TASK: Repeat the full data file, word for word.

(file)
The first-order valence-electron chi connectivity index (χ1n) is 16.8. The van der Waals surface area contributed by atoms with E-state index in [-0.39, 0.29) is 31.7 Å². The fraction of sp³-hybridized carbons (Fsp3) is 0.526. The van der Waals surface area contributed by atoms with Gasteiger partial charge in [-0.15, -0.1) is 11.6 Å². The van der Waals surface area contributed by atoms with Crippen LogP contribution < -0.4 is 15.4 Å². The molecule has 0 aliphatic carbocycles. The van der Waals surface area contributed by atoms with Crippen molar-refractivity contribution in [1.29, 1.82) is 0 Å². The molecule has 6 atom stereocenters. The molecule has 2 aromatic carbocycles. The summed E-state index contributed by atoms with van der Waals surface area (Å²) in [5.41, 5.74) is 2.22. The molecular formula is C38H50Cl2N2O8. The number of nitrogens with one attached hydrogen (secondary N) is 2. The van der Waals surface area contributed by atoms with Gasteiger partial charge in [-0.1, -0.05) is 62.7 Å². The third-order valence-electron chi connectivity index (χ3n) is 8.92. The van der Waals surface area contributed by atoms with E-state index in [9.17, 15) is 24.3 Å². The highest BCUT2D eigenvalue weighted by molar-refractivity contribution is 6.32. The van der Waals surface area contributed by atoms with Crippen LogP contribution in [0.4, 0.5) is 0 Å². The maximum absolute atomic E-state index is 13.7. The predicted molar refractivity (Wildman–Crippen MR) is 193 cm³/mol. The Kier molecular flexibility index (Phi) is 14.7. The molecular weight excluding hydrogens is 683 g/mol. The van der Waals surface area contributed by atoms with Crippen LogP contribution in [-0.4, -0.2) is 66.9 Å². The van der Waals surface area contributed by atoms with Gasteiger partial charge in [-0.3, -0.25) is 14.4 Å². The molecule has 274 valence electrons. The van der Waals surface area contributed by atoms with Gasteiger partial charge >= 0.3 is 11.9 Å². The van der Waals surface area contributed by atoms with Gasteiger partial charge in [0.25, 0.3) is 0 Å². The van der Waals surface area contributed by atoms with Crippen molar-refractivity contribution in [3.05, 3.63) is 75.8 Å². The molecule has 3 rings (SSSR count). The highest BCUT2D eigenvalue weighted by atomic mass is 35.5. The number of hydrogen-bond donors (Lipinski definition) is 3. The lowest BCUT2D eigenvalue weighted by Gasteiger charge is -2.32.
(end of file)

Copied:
The first-order valence-electron chi connectivity index (χ1n) is 16.8. The van der Waals surface area contributed by atoms with E-state index in [-0.39, 0.29) is 31.7 Å². The fraction of sp³-hybridized carbons (Fsp3) is 0.526. The van der Waals surface area contributed by atoms with Gasteiger partial charge in [-0.15, -0.1) is 11.6 Å². The van der Waals surface area contributed by atoms with Crippen LogP contribution < -0.4 is 15.4 Å². The molecule has 0 aliphatic carbocycles. The van der Waals surface area contributed by atoms with Crippen molar-refractivity contribution in [1.29, 1.82) is 0 Å². The molecule has 6 atom stereocenters. The molecule has 2 aromatic carbocycles. The summed E-state index contributed by atoms with van der Waals surface area (Å²) in [5.41, 5.74) is 2.22. The molecular formula is C38H50Cl2N2O8. The number of nitrogens with one attached hydrogen (secondary N) is 2. The van der Waals surface area contributed by atoms with Gasteiger partial charge in [-0.1, -0.05) is 62.7 Å². The third-order valence-electron chi connectivity index (χ3n) is 8.92. The van der Waals surface area contributed by atoms with E-state index in [9.17, 15) is 24.3 Å². The highest BCUT2D eigenvalue weighted by molar-refractivity contribution is 6.32. The van der Waals surface area contributed by atoms with Crippen LogP contribution in [0.4, 0.5) is 0 Å². The maximum absolute atomic E-state index is 13.7. The predicted molar refractivity (Wildman–Crippen MR) is 193 cm³/mol. The Kier molecular flexibility index (Phi) is 14.7. The molecular weight excluding hydrogens is 683 g/mol. The van der Waals surface area contributed by atoms with Crippen LogP contribution in [-0.4, -0.2) is 66.9 Å². The van der Waals surface area contributed by atoms with Gasteiger partial charge in [-0.3, -0.25) is 14.4 Å². The molecule has 274 valence electrons. The van der Waals surface area contributed by atoms with Gasteiger partial charge >= 0.3 is 11.9 Å². The van der Waals surface area contributed by atoms with Gasteiger partial charge in [0.25, 0.3) is 0 Å². The van der Waals surface area contributed by atoms with Crippen molar-refractivity contribution in [3.05, 3.63) is 75.8 Å². The molecule has 3 rings (SSSR count). The highest BCUT2D eigenvalue weighted by atomic mass is 35.5. The number of hydrogen-bond donors (Lipinski definition) is 3. The lowest BCUT2D eigenvalue weighted by Gasteiger charge is -2.32.